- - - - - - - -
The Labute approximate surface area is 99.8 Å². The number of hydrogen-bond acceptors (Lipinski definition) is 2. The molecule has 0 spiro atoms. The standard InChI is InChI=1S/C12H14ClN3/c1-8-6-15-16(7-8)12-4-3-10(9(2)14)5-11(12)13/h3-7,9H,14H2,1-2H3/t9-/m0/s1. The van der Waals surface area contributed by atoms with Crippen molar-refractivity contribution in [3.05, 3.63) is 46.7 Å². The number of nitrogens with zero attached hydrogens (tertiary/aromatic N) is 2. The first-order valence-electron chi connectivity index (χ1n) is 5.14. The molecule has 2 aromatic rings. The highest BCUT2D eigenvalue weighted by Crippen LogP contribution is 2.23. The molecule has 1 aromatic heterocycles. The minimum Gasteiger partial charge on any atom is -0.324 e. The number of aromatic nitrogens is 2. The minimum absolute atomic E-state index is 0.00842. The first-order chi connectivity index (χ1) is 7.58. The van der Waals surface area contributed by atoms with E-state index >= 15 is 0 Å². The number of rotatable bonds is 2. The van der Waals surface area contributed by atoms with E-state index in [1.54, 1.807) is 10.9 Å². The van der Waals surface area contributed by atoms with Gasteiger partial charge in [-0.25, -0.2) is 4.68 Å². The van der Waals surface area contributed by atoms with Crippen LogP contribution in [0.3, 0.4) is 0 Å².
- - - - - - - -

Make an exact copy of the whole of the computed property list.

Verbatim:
The Labute approximate surface area is 99.8 Å². The number of hydrogen-bond acceptors (Lipinski definition) is 2. The molecule has 0 spiro atoms. The standard InChI is InChI=1S/C12H14ClN3/c1-8-6-15-16(7-8)12-4-3-10(9(2)14)5-11(12)13/h3-7,9H,14H2,1-2H3/t9-/m0/s1. The van der Waals surface area contributed by atoms with Crippen molar-refractivity contribution in [3.05, 3.63) is 46.7 Å². The number of nitrogens with zero attached hydrogens (tertiary/aromatic N) is 2. The first-order valence-electron chi connectivity index (χ1n) is 5.14. The molecule has 2 aromatic rings. The highest BCUT2D eigenvalue weighted by Crippen LogP contribution is 2.23. The molecule has 1 aromatic heterocycles. The minimum Gasteiger partial charge on any atom is -0.324 e. The number of aromatic nitrogens is 2. The minimum absolute atomic E-state index is 0.00842. The first-order chi connectivity index (χ1) is 7.58. The van der Waals surface area contributed by atoms with E-state index >= 15 is 0 Å². The number of rotatable bonds is 2. The van der Waals surface area contributed by atoms with E-state index in [1.54, 1.807) is 10.9 Å². The van der Waals surface area contributed by atoms with Gasteiger partial charge in [-0.25, -0.2) is 4.68 Å². The van der Waals surface area contributed by atoms with Crippen LogP contribution in [0.3, 0.4) is 0 Å².